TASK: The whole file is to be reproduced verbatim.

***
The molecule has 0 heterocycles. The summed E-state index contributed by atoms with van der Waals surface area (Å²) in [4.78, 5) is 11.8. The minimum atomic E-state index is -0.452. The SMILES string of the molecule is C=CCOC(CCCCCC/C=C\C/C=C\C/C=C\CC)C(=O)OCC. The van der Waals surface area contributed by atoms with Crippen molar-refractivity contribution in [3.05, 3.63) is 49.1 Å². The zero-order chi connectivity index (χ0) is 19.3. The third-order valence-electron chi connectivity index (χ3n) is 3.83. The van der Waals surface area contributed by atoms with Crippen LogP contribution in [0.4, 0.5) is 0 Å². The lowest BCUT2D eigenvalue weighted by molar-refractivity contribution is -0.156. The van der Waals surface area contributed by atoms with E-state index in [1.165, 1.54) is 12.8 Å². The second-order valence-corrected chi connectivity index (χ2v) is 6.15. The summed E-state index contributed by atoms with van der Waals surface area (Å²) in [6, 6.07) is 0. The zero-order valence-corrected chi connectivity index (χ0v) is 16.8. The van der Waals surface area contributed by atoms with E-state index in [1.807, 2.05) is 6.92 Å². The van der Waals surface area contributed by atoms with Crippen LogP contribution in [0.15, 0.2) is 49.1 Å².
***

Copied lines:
The molecule has 0 heterocycles. The summed E-state index contributed by atoms with van der Waals surface area (Å²) in [4.78, 5) is 11.8. The minimum atomic E-state index is -0.452. The SMILES string of the molecule is C=CCOC(CCCCCC/C=C\C/C=C\C/C=C\CC)C(=O)OCC. The van der Waals surface area contributed by atoms with Crippen molar-refractivity contribution in [3.05, 3.63) is 49.1 Å². The zero-order chi connectivity index (χ0) is 19.3. The third-order valence-electron chi connectivity index (χ3n) is 3.83. The van der Waals surface area contributed by atoms with Crippen LogP contribution in [0.4, 0.5) is 0 Å². The lowest BCUT2D eigenvalue weighted by molar-refractivity contribution is -0.156. The van der Waals surface area contributed by atoms with E-state index in [1.165, 1.54) is 12.8 Å². The second-order valence-corrected chi connectivity index (χ2v) is 6.15. The summed E-state index contributed by atoms with van der Waals surface area (Å²) in [6, 6.07) is 0. The zero-order valence-corrected chi connectivity index (χ0v) is 16.8. The van der Waals surface area contributed by atoms with E-state index in [1.807, 2.05) is 6.92 Å². The van der Waals surface area contributed by atoms with Crippen LogP contribution in [0.15, 0.2) is 49.1 Å².